The conditions today within our schools did not start with our current district leadership. They are the result of decades of failed policy and negligent political leadership. The pro-privatization impulses and policies of the current school board majority (elected with the help of the charter school industry) have only made it worse.

As the post-Christmas COVID-19 surge subsides, teachers, counselors, librarians, and nurses, are being asked to return to school after a year of uncertainty and trauma. I am grateful that our Superintendent has joined us in calling for vaccinations, lowered community transmission rates, and the appropriate safety resources, as conditions for a safe return. However, there is a terrible distrust of the district as a result of our experiences in LAUSD schools. After years of being allocated two tissue boxes a year, dealing with rat infestations, and using dirty bathrooms, we do not trust that the district has the commitment or resources to make us safe at school.

In order to make teachers feel more safe and comfortable as we transition back to in-person learning, we need an acknowledgment of past harm done to our campuses and communities followed by transparency in district decisions regarding resources and personnel. We need our School Board and Superintendent to have the courage to step out and engage in a form of restorative justice. This requires them to take actions that demonstrate leadership and transparency.

The LAUSD must give an "A" level performance for preparation so that students and staff can physically return to schools safely. Given that we would have graded past performance with an "F," many teachers are skeptical that the district has done everything according to protocol. LAUSD officials simply saying, "We're good to open" is not enough, we need specifics. Tell us what happens when we run out of supplies and how long will we wait for new shipments. Make it clear what has been done to ensure that each classroom has adequate HVAC coverage. Detail the concrete plans for hiring the number of nurses that are still needed in our schools.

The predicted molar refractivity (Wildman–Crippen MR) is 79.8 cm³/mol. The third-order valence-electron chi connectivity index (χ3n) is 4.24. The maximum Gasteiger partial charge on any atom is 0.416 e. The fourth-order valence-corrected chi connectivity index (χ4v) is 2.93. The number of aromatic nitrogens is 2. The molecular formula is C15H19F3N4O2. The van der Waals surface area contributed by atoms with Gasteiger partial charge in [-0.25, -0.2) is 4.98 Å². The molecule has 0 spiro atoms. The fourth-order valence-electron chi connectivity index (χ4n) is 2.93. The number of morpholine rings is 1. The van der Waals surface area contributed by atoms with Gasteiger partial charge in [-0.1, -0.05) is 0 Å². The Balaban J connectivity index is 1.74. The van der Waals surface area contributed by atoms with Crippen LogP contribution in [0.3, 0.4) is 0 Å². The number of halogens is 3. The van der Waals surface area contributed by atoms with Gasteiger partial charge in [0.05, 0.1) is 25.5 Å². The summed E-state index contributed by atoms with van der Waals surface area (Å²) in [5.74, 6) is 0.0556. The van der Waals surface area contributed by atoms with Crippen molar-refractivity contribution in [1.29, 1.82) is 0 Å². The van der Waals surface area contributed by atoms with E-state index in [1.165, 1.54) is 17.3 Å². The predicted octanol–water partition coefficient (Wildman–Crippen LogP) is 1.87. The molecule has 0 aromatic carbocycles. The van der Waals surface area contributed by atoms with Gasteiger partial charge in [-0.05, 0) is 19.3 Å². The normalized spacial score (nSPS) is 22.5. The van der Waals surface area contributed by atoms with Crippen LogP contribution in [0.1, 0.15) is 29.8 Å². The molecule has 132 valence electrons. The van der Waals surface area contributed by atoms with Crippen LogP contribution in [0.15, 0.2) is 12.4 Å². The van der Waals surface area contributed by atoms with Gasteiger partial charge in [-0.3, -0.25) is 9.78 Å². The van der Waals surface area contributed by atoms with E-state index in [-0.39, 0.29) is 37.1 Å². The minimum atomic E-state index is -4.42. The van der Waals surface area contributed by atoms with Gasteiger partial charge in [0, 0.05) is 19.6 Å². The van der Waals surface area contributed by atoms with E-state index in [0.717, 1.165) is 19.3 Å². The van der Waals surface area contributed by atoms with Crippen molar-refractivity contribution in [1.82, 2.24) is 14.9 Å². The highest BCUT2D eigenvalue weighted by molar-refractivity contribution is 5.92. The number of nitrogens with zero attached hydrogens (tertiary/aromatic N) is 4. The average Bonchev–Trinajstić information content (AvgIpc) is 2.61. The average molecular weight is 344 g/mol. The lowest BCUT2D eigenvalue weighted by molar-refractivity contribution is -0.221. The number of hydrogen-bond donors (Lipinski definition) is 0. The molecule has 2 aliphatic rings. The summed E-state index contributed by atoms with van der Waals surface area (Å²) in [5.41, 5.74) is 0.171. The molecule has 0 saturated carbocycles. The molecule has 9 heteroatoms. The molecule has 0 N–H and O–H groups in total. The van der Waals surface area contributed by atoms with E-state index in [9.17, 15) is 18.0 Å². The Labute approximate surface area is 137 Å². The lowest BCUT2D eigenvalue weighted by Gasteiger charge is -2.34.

I will say the same thing to the district as I do to my students, "Where is the evidence to support your thinking?" Providing these answers will go far in rebuilding trust between the district and teachers, staff, families, and students.

Politicians keep on telling teachers that we need to return to the classroom. To convince me that this is, in fact, the best thing for my students and me, they need to step up and provide reassurances that they will follow the science-based guidelines. I want an expert not beholden to the district to verify that our plan is good and that we have what we need to stay safe. If I have to buy masks in bulk at Costco for my students, then we are not ready to return to school.
________________________________

Carl Petersen is a parent, an advocate for students with special education needs, an elected member of the Northridge East Neighborhood Council, a member of the LAUSD's CAC, and was a Green Party candidate in LAUSD's District 2 School Board race. During the campaign, the Network for Public Education (NPE) Action endorsed him, and Dr. Diane Ravitch called him a "strong supporter of public schools." For links to his blogs, please visit www.ChangeTheLAUSD.com. Opinions are his own.

 

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Carl Petersen is a parent, an advocate for students with special education needs, an elected member of the Northridge East Neighborhood Council, a member of the LAUSD's CAC, and was a Green Party candidate in LAUSD's District 2 School Board race. During the campaign, the Network for Public Education (NPE) Action endorsed him, and Dr. Diane Ravitch called him a " (more...)